Some interesting facts and figures on solar uptake in Australia if not a rather misleading title…
WEST Australians are signing up to sell excess power from home solar panels at such a rapid rate that there are fears they could overload the grid and cause power surges that destroy household appliances.
State-owned electricity transmitter Western Power said it might have to limit the amount of solar power it accepted as the take-up rate soared.
Almost 40,000 applications to connect solar power to residential meters have been approved in the west, against 264 three years ago.
Western Power managing director Doug Aberle said the numbers were not yet a problem, but the growth rate had sparked concerns. ”It’s certainly coming in very rapidly. At the moment we’re getting about 2500 applications per month for PV (photovoltaic) cell connections,” he said. ”We’ve streamlined our systems so that we can enable people to connect, and we’re not at the point, really, near that level of concern . . . but they’re coming on quite rapidly. We’ve got a total of about 30,000 on roofs now.”
He said the network voltage must be stable to avoid trouble, and if a lot of PVs injected power on a hot day the voltage profile could jump, causing a surge.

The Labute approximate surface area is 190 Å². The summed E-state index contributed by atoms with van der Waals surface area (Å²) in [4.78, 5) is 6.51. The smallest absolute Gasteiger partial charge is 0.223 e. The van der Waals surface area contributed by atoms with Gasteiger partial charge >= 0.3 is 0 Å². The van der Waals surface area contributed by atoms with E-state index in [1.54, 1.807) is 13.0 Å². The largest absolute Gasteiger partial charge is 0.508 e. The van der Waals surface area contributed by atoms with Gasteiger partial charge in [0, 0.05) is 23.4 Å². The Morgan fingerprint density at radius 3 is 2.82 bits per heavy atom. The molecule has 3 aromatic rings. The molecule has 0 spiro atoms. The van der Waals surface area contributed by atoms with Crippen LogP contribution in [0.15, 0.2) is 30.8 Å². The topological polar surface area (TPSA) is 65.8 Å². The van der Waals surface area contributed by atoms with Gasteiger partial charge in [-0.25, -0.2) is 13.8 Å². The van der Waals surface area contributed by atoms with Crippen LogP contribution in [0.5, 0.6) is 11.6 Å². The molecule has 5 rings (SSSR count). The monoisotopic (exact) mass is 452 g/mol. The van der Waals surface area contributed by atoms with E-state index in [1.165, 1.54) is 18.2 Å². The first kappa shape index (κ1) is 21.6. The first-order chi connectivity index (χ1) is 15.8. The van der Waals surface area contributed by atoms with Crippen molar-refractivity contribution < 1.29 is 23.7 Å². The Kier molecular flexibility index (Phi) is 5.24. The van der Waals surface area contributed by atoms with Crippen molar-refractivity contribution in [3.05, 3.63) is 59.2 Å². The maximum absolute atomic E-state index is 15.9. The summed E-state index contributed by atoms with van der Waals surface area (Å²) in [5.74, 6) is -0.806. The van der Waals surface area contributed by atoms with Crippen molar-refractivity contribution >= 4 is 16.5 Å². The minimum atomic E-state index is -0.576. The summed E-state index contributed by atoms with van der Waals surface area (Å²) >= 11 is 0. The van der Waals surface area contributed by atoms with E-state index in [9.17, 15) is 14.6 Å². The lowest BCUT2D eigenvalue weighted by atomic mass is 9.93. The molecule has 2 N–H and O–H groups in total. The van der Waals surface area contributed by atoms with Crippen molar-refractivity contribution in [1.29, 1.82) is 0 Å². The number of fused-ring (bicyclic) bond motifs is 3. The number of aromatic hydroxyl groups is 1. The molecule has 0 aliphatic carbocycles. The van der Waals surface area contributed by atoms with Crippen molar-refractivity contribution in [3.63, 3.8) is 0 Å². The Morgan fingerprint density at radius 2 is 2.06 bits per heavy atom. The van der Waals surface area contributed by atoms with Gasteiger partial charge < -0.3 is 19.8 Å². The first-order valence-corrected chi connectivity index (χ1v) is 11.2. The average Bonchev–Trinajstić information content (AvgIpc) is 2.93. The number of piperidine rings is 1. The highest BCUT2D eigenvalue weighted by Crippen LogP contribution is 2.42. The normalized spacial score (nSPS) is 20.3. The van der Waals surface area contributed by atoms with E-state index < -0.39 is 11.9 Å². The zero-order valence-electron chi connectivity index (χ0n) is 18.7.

State Energy Minister Peter Collier said the solar take-up had “vastly exceeded” all expectations and he was monitoring the impact on the grid.
“It’s something we’ve got to watch closely because maintaining the security and safety of the network is imperative,” he said.
But he said there were no plans to slow the phenomenon by cutting the subsidy of 40c per kilowatt hour the state pays to householders for injecting solar power into the grid.
The subsidies, launched in August, are already on track to exceed the $23 million allocated.
NSW recently slashed its subsidy, which was in danger of costing hundreds of millions of dollars, but Mr Collier said WA’s scheme was much more modest. Where NSW subsidised all power generated, he said WA only paid for power injected into the grid.
Original source: Grid at risk.